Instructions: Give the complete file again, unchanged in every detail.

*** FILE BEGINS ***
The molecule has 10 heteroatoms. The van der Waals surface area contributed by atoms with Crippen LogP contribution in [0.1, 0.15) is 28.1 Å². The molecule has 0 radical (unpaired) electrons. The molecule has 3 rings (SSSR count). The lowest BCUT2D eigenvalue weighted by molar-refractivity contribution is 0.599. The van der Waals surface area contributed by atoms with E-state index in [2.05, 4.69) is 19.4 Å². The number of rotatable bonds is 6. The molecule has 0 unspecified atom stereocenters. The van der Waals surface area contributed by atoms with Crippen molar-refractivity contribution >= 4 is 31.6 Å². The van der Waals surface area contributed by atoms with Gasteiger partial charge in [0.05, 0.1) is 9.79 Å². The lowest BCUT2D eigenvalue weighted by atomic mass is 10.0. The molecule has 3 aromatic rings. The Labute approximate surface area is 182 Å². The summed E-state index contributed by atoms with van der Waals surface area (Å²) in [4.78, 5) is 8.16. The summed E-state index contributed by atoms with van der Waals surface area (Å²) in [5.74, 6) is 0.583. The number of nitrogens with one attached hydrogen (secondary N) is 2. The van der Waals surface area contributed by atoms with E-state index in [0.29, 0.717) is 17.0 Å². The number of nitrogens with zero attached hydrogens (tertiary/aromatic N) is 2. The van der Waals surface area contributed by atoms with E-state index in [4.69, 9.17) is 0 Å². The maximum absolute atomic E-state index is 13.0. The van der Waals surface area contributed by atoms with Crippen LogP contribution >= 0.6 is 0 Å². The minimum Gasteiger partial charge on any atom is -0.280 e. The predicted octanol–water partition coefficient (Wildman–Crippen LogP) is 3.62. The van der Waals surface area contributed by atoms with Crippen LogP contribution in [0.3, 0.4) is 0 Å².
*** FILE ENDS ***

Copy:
The molecule has 10 heteroatoms. The van der Waals surface area contributed by atoms with Crippen LogP contribution in [0.1, 0.15) is 28.1 Å². The molecule has 0 radical (unpaired) electrons. The molecule has 3 rings (SSSR count). The lowest BCUT2D eigenvalue weighted by molar-refractivity contribution is 0.599. The van der Waals surface area contributed by atoms with E-state index in [2.05, 4.69) is 19.4 Å². The number of rotatable bonds is 6. The molecule has 0 unspecified atom stereocenters. The van der Waals surface area contributed by atoms with Crippen molar-refractivity contribution >= 4 is 31.6 Å². The van der Waals surface area contributed by atoms with Gasteiger partial charge in [0.05, 0.1) is 9.79 Å². The lowest BCUT2D eigenvalue weighted by atomic mass is 10.0. The molecule has 3 aromatic rings. The Labute approximate surface area is 182 Å². The summed E-state index contributed by atoms with van der Waals surface area (Å²) in [4.78, 5) is 8.16. The summed E-state index contributed by atoms with van der Waals surface area (Å²) in [5.74, 6) is 0.583. The number of nitrogens with one attached hydrogen (secondary N) is 2. The van der Waals surface area contributed by atoms with E-state index in [0.29, 0.717) is 17.0 Å². The number of nitrogens with zero attached hydrogens (tertiary/aromatic N) is 2. The van der Waals surface area contributed by atoms with E-state index in [4.69, 9.17) is 0 Å². The maximum absolute atomic E-state index is 13.0. The van der Waals surface area contributed by atoms with Crippen LogP contribution >= 0.6 is 0 Å². The minimum Gasteiger partial charge on any atom is -0.280 e. The predicted octanol–water partition coefficient (Wildman–Crippen LogP) is 3.62. The van der Waals surface area contributed by atoms with Crippen LogP contribution in [0.3, 0.4) is 0 Å².